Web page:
AFTER 6,500 performances across 21 countries in more than 30 years on the road, the jump, jive and swing band King Pleasure & The Biscuit Boys bring their high octane, good-time show to Selby.

The sartorially sharp British band have performed their dance-hall rhythm & blues opening for BB King, Cab Calloway and Ray Charles and have toured with the Blues Brothers Band from the movie. Box office: 01757 708449 or selbytownhall.co.uk.

King Pleasure & The Biscuit Boys: In the swing at Selby Town Hall

Jazz gig of the week: Arun Ghosh and Yaatri, The Crescent, York, Thursday, 7.30pm

IN a showcase of Indian-influenced jazz, York promoter Ouroboros presents award-winning clarinettist Arun Ghosh’s return to The Crescent to perform music from new album Seclused In Light. Ghosh and his band deliver a passionate sound driven by soaring melodies, hypnotic rhythms and transcendental textures as he melds jazz with  jazz myriad of musical influences, from jungle to punk, blues to Bollywood.

Support act Yaatri are an art-rock/jazz crossover five-piece, formed in Leeds in 2018, led by Indian/American guitarist and composer Liam Narain DeTar. Box office: thecrescentyork.seetickets.com.

Arun Ghosh: Showcasing his Seclused In Light album at The Crescent, York. Picture: Emile Holba

Why life is a minestrone: 10cc, The Ultimate Greatest Hits Tour, York Barbican, March 26, 7.30pm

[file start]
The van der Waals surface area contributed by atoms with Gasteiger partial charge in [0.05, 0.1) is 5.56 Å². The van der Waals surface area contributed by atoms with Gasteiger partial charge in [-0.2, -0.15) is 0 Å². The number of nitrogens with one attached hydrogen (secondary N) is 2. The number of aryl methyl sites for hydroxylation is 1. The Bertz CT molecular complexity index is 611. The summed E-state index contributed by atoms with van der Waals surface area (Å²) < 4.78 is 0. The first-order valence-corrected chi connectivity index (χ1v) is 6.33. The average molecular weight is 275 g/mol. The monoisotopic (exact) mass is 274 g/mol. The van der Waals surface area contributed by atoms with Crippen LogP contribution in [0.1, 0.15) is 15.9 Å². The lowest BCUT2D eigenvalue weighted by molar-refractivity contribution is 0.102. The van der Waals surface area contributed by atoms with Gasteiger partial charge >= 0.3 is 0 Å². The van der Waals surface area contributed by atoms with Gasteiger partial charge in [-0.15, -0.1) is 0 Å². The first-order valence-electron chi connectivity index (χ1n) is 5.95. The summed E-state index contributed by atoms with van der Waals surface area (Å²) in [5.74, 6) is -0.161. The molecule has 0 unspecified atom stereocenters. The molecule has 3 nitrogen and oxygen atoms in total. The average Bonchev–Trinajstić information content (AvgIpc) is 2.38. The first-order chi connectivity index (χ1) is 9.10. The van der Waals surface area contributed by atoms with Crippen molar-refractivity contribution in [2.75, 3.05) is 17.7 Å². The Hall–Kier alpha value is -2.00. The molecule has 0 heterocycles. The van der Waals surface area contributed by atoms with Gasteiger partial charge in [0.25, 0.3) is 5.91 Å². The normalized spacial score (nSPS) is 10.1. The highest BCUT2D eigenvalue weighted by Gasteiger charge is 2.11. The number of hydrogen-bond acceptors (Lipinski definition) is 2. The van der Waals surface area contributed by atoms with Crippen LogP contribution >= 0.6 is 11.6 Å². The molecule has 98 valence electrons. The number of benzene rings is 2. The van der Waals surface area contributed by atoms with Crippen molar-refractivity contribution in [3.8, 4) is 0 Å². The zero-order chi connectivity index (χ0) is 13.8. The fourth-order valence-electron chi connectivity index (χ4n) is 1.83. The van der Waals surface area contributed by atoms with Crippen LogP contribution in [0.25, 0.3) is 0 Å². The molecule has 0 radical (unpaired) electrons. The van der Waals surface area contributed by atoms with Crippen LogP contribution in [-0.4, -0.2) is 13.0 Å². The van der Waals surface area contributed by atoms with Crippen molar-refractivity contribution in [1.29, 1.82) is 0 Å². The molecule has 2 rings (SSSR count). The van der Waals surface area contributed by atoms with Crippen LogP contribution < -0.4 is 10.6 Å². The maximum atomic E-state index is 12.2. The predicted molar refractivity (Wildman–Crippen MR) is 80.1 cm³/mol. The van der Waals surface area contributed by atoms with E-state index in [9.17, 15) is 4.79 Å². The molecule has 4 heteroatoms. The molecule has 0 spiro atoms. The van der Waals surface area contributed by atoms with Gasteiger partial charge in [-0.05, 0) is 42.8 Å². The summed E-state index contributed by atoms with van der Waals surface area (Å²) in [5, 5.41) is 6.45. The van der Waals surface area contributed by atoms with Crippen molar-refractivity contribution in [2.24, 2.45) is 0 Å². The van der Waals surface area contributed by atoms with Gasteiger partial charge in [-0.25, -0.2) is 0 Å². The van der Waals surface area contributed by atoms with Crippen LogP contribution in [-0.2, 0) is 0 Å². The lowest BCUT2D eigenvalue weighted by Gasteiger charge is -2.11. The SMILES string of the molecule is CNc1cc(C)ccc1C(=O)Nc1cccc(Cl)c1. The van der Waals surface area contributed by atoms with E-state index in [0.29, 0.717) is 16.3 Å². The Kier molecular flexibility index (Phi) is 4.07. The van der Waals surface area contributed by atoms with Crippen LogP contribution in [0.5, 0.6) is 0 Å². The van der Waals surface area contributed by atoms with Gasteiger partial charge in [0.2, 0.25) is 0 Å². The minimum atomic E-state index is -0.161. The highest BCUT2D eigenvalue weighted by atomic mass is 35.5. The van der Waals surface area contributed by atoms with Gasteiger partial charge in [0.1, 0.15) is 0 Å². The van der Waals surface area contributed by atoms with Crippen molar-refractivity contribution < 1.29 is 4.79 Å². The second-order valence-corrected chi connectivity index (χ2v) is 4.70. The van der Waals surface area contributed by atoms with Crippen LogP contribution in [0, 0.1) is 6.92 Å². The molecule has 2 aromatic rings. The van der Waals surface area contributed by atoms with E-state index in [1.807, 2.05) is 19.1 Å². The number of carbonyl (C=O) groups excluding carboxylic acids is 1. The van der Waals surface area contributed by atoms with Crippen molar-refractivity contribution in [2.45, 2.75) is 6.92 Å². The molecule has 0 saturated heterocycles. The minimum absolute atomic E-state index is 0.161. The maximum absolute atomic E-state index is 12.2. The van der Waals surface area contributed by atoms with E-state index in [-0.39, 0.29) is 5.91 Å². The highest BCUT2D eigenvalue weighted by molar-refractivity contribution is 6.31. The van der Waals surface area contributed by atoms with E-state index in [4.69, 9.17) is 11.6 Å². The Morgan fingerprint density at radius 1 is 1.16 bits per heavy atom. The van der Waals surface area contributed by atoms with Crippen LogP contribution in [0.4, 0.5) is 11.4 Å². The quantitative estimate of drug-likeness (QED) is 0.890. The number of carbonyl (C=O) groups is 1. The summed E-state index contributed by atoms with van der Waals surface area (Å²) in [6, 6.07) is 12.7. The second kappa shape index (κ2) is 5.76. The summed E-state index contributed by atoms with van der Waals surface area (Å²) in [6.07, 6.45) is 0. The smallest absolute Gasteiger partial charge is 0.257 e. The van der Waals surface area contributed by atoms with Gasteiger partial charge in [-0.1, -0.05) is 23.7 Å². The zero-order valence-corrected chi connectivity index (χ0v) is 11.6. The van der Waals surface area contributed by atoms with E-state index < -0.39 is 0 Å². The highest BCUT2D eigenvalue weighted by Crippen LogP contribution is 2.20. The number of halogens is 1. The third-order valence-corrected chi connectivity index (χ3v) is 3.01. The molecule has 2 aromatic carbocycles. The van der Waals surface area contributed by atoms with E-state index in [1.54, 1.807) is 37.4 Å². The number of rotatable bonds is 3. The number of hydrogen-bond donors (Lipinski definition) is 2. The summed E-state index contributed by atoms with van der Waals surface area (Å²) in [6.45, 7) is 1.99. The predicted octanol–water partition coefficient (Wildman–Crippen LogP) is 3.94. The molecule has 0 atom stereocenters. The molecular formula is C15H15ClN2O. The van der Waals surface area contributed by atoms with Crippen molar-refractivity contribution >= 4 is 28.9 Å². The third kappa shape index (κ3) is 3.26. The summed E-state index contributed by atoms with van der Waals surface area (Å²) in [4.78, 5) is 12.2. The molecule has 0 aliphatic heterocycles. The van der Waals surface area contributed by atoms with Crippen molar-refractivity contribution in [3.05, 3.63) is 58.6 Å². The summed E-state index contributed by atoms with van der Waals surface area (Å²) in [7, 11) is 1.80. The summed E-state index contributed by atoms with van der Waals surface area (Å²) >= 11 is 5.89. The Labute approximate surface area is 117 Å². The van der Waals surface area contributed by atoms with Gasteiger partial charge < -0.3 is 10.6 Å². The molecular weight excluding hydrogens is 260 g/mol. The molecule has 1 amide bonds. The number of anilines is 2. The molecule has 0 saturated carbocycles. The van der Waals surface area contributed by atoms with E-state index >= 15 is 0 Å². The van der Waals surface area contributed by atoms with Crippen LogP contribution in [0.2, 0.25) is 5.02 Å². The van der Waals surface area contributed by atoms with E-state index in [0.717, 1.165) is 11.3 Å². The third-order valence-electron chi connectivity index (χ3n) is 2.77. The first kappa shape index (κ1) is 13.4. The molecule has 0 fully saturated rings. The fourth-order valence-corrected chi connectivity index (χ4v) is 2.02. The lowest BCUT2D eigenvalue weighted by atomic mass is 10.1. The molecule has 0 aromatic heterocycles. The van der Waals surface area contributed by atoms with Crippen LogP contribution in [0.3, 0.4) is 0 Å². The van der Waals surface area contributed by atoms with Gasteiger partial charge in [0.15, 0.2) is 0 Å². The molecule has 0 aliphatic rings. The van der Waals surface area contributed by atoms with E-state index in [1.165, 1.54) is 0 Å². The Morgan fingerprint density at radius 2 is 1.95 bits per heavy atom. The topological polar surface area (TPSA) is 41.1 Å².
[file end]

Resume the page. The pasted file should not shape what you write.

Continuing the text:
CO-FOUNDER Graham Gouldman leads 10cc on their return to the concert stage after the lockdown lull, as the art-rock icons perform the chart-topping I’m Not In Love, Rubber Bullets and Dreadlock Holiday alongside eight more top ten hits.

Bass and guitar player Gouldman, 75, is joined by lead guitarist Rick Fenn, drummer Paul Burgess, keyboards player Keith Hayman and vocalist Iain Hornal. Box office: yorkbarbican.co.uk.

Graham Gouldman and 10cc: Playing their greatest hits at York Barbican

Candlelit concert of the week: The Ebor Singers, How Do You Keep The Music Playing?, Chapter House, York Minster, March 26, 7.30pm

THE Ebor Singers return to the Chapter House for the first time since March 2020 to celebrate being together again, while pausing to reflect on what society has endured together.

The candlelit programme features Allegri’s Miserere; choral pieces by Whitacre and Esenwalds; an arrangement of Michel Legrand’s jazz classic How Do You Keep The Music Playing? and premieres of two lockdown commissions, Kerensa Briggs’s The Inner Light and Philip Moore’s O Vos Omnes.

In solidarity with the people of Ukraine, the singers perform works by Kyiv composer Valentin Silvestrov, 84, who managed to leave the country safely last week. Tickets: on the door or at tickets.yorkminster.org.

The Ebor Singers: First Chapter House concert at York Minster since March 2020

Nostalgia of the week: 70 Years Of Pop Music, Joseph Rowntree Theatre, York, March 27, 7.30pm

THIS year marks the 70th anniversary of the dawn of the British pop charts, when Al Martino claimed the first number one spot with Here In My Heart on November 20 2022.